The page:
As a naturalist working in a wetland sanctuary, I fully understand how fragile and valuable a wetland is to wildlife and the environment. However, the dangers facing most wetlands do not come from the waterside, but from non-point sources inland. Precautions already are in place for the protection of the adjacent Dyke Marsh from motorized watercraft. For example, a no-wake zone has been established and dispensing of fuel from the marina is not allowed.

Friends of Dyke Marsh should look at boaters as the eyes and ears of the riverside of the marsh. We fishermen and boaters also enjoy and wish to protect the fragile environment. We can help by calling attention to things we see from the waterside looking in. The boats also are not a danger to the marsh.

In fact, increased fishing from the shore would be detrimental to the marsh. Shore fishing increases littering of the marsh, with items such as bait containers, cans, bottles and fishing line. On the other hand, the boaters I know are all very environmentally conscious.

Money should not even be an issue in the decision whether to close the marina. The money is out there it´s just a matter of tapping into the right sources. For instance, the park service could increase the ramp fee by $1 and put that money into a fund. Donations, grants and bonds are another source. Or, perhaps, it should issue a special license to fish in National Park Service waters, much like the special stamp for fishing in National Forest Service waters.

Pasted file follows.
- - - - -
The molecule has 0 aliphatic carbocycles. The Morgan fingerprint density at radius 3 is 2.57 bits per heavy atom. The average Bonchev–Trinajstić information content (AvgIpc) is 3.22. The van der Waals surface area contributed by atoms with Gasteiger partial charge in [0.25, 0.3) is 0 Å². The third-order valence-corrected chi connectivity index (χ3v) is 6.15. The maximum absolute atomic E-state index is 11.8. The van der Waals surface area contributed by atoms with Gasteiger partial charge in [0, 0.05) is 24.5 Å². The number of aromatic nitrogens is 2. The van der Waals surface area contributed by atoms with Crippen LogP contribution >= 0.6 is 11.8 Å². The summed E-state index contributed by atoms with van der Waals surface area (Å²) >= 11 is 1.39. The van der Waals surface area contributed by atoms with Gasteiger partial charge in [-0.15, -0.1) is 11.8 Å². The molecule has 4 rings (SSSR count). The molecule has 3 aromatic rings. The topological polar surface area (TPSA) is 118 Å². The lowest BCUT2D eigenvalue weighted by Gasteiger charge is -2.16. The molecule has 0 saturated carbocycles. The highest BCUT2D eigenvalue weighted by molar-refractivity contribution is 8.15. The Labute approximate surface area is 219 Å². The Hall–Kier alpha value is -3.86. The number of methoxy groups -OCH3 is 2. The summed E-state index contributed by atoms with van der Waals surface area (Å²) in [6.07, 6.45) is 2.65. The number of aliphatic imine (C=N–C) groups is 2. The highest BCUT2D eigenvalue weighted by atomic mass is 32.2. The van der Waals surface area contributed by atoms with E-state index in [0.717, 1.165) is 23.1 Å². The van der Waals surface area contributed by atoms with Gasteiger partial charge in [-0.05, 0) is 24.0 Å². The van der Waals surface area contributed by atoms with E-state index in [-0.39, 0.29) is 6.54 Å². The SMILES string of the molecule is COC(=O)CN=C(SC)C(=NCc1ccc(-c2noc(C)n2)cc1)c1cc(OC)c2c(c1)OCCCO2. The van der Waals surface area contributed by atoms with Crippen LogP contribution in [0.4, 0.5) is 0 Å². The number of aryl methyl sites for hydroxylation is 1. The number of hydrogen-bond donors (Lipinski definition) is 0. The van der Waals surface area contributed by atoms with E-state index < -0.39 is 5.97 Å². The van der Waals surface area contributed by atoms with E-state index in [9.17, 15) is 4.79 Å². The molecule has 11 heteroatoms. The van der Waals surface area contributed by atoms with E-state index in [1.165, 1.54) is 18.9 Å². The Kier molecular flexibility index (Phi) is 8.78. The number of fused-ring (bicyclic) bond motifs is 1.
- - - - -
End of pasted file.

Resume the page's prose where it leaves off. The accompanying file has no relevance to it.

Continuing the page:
The park service should look closely at the alternatives to closing the marina. Belle Haven Marina, like Dyke Marsh, is a jewel worth protecting.



NWF is not the WWF

Outdoor writer Fred Bonner and your Outdoors section columnist, Gene Mueller misrepresented the commitment that the National Wildlife Federation (NWF) has to hunters, anglers and conservation-minded people throughout the country ("Writer/biologist slams addition of Clark to Wildlife Federation," Sports, May 16). The National Wildlife Federation and its state affiliates play a lead role in bringing conservation issues to the forefront and work cooperatively with others in the conservation community to address the needs of Americas wildlife and natural areas.

As director of a state fish and wildlife agency and former president of the International Association of Fish and Wildlife Agencies, I have worked closely with the National Wildlife Federation on many conservation issues. Under the leadership of President Mark Van Putten, the National Wildlife Federation has improved its partnership with state fish and wildlife agencies and has taken an active role in promoting federal legislation aimed at creating a permanent funding source for conservation and wildlife-related education and recreation. In Georgia, we enjoy a strong working relationship with the NWF´s state affiliate, the Georgia Wildlife Federation, and we often work alongside it on conservation initiatives that benefit hunters and anglers as well as other wildlife enthusiasts.

By offering scientifically sound, common-sense approaches to difficult issues, the National Wildlife Federation unites people of differing perspectives hunters and non-hunters, Republicans and Democrats alike behind conservation policies that serve their common interest in safeguarding and restoring wildlife and its habitats. Real progress demands the kind of common-ground cooperation that the National Wildlife Federation has brought to the cause of conservation for more than 65 years.



Georgia Department of Natural Resources, Wildlife Resources Division

Social Circle, Ga.